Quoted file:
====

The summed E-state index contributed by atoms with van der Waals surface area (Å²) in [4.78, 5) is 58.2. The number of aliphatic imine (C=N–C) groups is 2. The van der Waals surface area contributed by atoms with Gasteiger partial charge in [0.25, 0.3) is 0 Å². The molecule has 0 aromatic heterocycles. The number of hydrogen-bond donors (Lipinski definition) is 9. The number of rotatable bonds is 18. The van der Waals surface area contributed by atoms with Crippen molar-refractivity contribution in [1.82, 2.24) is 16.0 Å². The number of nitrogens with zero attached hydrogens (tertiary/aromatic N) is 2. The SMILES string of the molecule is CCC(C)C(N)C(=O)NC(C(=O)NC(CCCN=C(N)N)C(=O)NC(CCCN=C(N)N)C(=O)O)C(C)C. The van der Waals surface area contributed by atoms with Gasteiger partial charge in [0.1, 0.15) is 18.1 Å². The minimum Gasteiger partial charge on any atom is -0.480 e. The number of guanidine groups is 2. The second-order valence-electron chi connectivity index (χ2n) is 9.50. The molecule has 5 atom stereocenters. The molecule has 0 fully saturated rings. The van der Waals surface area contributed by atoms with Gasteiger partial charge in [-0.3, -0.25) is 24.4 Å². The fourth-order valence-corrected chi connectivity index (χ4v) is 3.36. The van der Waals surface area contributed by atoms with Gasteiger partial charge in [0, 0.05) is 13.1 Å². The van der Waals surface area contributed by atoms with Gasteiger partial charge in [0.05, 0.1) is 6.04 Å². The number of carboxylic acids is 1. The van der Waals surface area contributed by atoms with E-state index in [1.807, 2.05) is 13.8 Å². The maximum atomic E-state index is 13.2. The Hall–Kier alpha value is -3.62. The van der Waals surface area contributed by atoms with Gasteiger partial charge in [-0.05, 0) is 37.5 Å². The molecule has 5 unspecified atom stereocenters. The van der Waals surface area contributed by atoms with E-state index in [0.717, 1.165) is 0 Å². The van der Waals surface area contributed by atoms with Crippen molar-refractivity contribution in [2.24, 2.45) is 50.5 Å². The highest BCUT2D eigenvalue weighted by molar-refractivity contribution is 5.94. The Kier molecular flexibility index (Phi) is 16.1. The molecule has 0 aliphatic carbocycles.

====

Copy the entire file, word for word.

The summed E-state index contributed by atoms with van der Waals surface area (Å²) in [4.78, 5) is 58.2. The number of aliphatic imine (C=N–C) groups is 2. The van der Waals surface area contributed by atoms with Gasteiger partial charge in [0.25, 0.3) is 0 Å². The molecule has 0 aromatic heterocycles. The number of hydrogen-bond donors (Lipinski definition) is 9. The number of rotatable bonds is 18. The van der Waals surface area contributed by atoms with Crippen molar-refractivity contribution in [1.82, 2.24) is 16.0 Å². The number of nitrogens with zero attached hydrogens (tertiary/aromatic N) is 2. The SMILES string of the molecule is CCC(C)C(N)C(=O)NC(C(=O)NC(CCCN=C(N)N)C(=O)NC(CCCN=C(N)N)C(=O)O)C(C)C. The van der Waals surface area contributed by atoms with Gasteiger partial charge in [0.1, 0.15) is 18.1 Å². The minimum Gasteiger partial charge on any atom is -0.480 e. The number of guanidine groups is 2. The second-order valence-electron chi connectivity index (χ2n) is 9.50. The molecule has 5 atom stereocenters. The molecule has 0 fully saturated rings. The van der Waals surface area contributed by atoms with Gasteiger partial charge in [-0.3, -0.25) is 24.4 Å². The fourth-order valence-corrected chi connectivity index (χ4v) is 3.36. The van der Waals surface area contributed by atoms with Gasteiger partial charge in [0, 0.05) is 13.1 Å². The van der Waals surface area contributed by atoms with Gasteiger partial charge in [0.05, 0.1) is 6.04 Å². The number of carboxylic acids is 1. The van der Waals surface area contributed by atoms with E-state index in [1.807, 2.05) is 13.8 Å². The maximum atomic E-state index is 13.2. The Hall–Kier alpha value is -3.62. The van der Waals surface area contributed by atoms with Gasteiger partial charge in [-0.05, 0) is 37.5 Å². The molecule has 5 unspecified atom stereocenters. The van der Waals surface area contributed by atoms with E-state index in [0.717, 1.165) is 0 Å². The van der Waals surface area contributed by atoms with Crippen molar-refractivity contribution in [2.24, 2.45) is 50.5 Å². The highest BCUT2D eigenvalue weighted by molar-refractivity contribution is 5.94. The Kier molecular flexibility index (Phi) is 16.1. The molecule has 0 aliphatic carbocycles.